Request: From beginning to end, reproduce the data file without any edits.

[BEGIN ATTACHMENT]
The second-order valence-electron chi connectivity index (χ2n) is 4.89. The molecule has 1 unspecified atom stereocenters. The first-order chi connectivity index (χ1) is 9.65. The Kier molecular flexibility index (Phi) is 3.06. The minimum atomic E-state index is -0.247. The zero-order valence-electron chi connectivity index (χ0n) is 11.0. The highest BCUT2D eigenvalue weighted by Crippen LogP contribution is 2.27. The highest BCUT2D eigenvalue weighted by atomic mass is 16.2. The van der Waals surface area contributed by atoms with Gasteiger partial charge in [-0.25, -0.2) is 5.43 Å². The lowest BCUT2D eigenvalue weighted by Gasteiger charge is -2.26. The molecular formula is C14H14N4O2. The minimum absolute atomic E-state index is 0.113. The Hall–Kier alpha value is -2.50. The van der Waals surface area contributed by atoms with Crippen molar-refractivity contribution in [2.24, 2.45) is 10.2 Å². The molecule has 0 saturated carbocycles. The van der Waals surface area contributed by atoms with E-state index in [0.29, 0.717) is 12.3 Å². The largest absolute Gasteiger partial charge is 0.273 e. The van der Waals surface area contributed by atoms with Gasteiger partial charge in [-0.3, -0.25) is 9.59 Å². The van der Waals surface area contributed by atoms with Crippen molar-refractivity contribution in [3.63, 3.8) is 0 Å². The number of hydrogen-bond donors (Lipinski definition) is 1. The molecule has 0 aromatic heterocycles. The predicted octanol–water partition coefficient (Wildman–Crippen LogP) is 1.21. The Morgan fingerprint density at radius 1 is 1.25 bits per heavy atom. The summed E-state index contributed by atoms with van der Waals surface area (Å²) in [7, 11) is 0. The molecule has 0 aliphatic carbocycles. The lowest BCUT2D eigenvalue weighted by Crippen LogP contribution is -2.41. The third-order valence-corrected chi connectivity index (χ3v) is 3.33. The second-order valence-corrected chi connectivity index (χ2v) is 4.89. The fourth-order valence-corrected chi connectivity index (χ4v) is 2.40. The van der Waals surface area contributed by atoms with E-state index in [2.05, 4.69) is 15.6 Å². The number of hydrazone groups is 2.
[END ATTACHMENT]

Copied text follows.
The second-order valence-electron chi connectivity index (χ2n) is 4.89. The molecule has 1 unspecified atom stereocenters. The first-order chi connectivity index (χ1) is 9.65. The Kier molecular flexibility index (Phi) is 3.06. The minimum atomic E-state index is -0.247. The zero-order valence-electron chi connectivity index (χ0n) is 11.0. The highest BCUT2D eigenvalue weighted by Crippen LogP contribution is 2.27. The highest BCUT2D eigenvalue weighted by atomic mass is 16.2. The van der Waals surface area contributed by atoms with Gasteiger partial charge in [-0.25, -0.2) is 5.43 Å². The lowest BCUT2D eigenvalue weighted by Gasteiger charge is -2.26. The molecular formula is C14H14N4O2. The minimum absolute atomic E-state index is 0.113. The Hall–Kier alpha value is -2.50. The van der Waals surface area contributed by atoms with Crippen molar-refractivity contribution in [2.24, 2.45) is 10.2 Å². The molecule has 0 saturated carbocycles. The van der Waals surface area contributed by atoms with E-state index in [0.29, 0.717) is 12.3 Å². The largest absolute Gasteiger partial charge is 0.273 e. The van der Waals surface area contributed by atoms with Gasteiger partial charge in [-0.3, -0.25) is 9.59 Å². The van der Waals surface area contributed by atoms with Crippen molar-refractivity contribution in [3.63, 3.8) is 0 Å². The number of hydrogen-bond donors (Lipinski definition) is 1. The molecule has 0 aromatic heterocycles. The predicted octanol–water partition coefficient (Wildman–Crippen LogP) is 1.21. The Morgan fingerprint density at radius 1 is 1.25 bits per heavy atom. The summed E-state index contributed by atoms with van der Waals surface area (Å²) in [7, 11) is 0. The molecule has 0 aliphatic carbocycles. The lowest BCUT2D eigenvalue weighted by Crippen LogP contribution is -2.41. The third-order valence-corrected chi connectivity index (χ3v) is 3.33. The second-order valence-corrected chi connectivity index (χ2v) is 4.89. The fourth-order valence-corrected chi connectivity index (χ4v) is 2.40. The van der Waals surface area contributed by atoms with E-state index in [2.05, 4.69) is 15.6 Å². The number of hydrazone groups is 2.